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I am taking a course in nuclear physics using the bookAn Intro to the Physics of Nuclei & Particlesby Dunlap. I am a little confused by an explanation related to the critical radius for nuclear reactions.

The author first defines a value ##vq## as the average number of neutrons produced by a free neutron in a sample of U-235. Here ##v## is the number of neutrons produced in a fission reaction and ##q## is a factor < 1 to account for the neutron loss in the sample. To obtain a controlled reaction in which the number of neutrons remains constant ##vq## should equal ##1##. This I understand. The book derives that for a typical value ##v = 2.5## one should aim for ##q = 0.4##.

My confusion starts when the author explains how one might obtain such a q value. The author derives the average path length before a neutron fission reaction occurs to be equal to ##0.079## m. Then he states that a sample sphere with this radius will be just the right size to keep the reaction controlled (##vq = 1##), also called the critical radius. However in my understanding this means that every neutron produced at the center will undergo on average 1 fission reaction, and thus ##q \approx 1##. Then the reaction would obviously be unstable.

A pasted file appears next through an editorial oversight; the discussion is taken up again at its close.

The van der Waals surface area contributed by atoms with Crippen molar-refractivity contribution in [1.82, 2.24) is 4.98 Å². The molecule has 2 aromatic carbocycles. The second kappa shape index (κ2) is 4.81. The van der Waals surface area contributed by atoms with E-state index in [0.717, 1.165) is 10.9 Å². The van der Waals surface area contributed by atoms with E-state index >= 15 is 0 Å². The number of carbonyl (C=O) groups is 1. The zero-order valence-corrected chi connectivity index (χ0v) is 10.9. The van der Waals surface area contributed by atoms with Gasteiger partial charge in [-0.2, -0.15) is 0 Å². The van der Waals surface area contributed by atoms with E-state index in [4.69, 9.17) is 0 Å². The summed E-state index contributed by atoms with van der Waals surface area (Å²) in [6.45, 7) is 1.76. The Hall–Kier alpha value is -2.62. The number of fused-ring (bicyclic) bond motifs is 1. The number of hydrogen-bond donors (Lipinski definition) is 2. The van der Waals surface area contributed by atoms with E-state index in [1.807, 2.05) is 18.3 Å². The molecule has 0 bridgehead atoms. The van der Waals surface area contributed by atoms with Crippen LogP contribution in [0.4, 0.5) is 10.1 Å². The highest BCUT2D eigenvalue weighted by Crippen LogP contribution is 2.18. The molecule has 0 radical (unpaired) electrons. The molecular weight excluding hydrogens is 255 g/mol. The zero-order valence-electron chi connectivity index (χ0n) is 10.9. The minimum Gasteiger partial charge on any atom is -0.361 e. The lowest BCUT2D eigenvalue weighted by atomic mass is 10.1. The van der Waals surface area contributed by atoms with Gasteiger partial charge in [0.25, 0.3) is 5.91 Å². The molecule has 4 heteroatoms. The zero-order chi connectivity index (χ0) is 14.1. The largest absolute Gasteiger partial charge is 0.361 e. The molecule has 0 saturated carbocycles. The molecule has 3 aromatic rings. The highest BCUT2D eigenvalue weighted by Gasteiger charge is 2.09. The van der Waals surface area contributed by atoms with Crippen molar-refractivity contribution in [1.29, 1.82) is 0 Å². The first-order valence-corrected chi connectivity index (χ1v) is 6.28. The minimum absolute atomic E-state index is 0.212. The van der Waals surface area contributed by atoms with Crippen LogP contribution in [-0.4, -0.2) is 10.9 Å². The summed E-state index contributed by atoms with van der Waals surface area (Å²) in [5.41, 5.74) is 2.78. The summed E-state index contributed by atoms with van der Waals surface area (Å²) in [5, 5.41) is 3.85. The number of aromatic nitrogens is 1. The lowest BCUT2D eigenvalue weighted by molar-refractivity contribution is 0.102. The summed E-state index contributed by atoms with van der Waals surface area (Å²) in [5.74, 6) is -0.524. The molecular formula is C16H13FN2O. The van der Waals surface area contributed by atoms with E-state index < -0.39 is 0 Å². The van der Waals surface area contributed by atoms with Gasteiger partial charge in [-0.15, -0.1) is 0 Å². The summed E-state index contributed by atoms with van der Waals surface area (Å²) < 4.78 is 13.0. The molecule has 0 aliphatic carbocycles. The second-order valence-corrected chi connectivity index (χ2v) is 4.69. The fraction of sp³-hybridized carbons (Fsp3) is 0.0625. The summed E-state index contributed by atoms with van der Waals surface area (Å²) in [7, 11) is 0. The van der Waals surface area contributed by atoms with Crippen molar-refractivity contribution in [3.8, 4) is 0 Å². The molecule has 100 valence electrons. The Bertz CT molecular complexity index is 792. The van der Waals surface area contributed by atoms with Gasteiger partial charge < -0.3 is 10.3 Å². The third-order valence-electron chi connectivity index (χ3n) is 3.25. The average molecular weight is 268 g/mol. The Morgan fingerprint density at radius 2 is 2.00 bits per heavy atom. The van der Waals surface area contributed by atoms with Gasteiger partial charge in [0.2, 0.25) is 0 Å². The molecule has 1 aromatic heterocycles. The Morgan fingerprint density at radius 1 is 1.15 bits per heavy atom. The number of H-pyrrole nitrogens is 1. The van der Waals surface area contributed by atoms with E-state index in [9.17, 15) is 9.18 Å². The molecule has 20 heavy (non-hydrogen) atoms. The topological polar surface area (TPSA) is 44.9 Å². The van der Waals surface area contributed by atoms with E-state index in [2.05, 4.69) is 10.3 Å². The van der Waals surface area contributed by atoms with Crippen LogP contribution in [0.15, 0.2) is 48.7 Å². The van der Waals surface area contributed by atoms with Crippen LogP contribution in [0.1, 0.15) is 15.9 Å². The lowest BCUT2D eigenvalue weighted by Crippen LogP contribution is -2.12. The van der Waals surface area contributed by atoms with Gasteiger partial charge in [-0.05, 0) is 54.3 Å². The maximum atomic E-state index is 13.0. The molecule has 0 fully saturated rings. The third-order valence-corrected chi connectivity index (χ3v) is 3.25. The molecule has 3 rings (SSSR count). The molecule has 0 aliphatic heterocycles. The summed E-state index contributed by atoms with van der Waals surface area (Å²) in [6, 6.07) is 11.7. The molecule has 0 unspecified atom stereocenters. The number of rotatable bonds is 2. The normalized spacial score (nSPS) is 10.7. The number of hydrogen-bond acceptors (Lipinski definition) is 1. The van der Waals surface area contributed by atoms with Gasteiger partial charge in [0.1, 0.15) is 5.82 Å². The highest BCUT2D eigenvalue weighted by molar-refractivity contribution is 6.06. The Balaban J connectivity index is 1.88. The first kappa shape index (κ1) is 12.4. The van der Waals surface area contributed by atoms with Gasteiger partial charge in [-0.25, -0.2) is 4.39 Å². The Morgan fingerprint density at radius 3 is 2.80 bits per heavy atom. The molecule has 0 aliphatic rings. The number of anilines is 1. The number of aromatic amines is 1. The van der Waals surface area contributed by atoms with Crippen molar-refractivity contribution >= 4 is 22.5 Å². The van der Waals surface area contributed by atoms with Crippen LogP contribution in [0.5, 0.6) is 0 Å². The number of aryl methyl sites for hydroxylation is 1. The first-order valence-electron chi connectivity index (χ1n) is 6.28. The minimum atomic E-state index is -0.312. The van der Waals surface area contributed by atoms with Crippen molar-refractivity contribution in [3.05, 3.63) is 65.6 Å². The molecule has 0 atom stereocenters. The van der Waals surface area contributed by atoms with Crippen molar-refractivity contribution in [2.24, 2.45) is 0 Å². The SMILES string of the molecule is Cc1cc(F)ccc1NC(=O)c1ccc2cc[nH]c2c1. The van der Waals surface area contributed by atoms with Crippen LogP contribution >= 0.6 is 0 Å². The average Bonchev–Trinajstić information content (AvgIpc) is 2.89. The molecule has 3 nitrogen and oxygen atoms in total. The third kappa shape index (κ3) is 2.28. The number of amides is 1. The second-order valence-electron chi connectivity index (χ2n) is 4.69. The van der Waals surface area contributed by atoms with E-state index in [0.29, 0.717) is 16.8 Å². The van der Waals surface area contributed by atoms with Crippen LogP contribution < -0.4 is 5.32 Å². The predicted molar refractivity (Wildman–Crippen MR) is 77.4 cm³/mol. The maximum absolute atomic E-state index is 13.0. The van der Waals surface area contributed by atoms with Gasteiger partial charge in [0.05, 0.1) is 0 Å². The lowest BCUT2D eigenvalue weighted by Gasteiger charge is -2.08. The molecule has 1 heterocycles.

Thus I would think the critical radius would be some fraction of ##0.079## m, related to the q value one would aim for. However this is apparently not the case, so what am I missing? I feel like I am misunderstanding the probabilities involved, but some pointers would be greatly appreciated.

Thanks!

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# I Critical radius for nuclear reactions

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